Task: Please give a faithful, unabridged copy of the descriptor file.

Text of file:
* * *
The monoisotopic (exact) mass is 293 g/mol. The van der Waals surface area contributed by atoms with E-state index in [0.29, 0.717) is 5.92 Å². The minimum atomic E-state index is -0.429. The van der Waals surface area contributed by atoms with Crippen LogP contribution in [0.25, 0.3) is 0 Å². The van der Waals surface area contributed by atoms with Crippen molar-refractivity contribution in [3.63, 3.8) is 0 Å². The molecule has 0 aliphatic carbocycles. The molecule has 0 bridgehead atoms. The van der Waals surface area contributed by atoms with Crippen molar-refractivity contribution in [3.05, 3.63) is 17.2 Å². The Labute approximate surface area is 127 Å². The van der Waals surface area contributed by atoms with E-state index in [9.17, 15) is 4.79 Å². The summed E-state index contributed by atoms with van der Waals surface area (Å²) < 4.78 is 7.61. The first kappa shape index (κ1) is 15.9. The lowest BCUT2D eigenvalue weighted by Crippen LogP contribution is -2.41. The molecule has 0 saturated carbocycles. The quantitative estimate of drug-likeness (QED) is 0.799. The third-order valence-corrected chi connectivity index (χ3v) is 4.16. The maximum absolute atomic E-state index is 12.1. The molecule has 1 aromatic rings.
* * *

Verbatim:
The monoisotopic (exact) mass is 293 g/mol. The van der Waals surface area contributed by atoms with E-state index in [0.29, 0.717) is 5.92 Å². The minimum atomic E-state index is -0.429. The van der Waals surface area contributed by atoms with Crippen LogP contribution in [0.25, 0.3) is 0 Å². The van der Waals surface area contributed by atoms with Crippen molar-refractivity contribution in [3.63, 3.8) is 0 Å². The molecule has 0 aliphatic carbocycles. The molecule has 0 bridgehead atoms. The van der Waals surface area contributed by atoms with Crippen molar-refractivity contribution in [3.05, 3.63) is 17.2 Å². The Labute approximate surface area is 127 Å². The van der Waals surface area contributed by atoms with E-state index in [9.17, 15) is 4.79 Å². The summed E-state index contributed by atoms with van der Waals surface area (Å²) < 4.78 is 7.61. The first kappa shape index (κ1) is 15.9. The lowest BCUT2D eigenvalue weighted by Crippen LogP contribution is -2.41. The molecule has 0 saturated carbocycles. The quantitative estimate of drug-likeness (QED) is 0.799. The third-order valence-corrected chi connectivity index (χ3v) is 4.16. The maximum absolute atomic E-state index is 12.1. The molecule has 1 aromatic rings.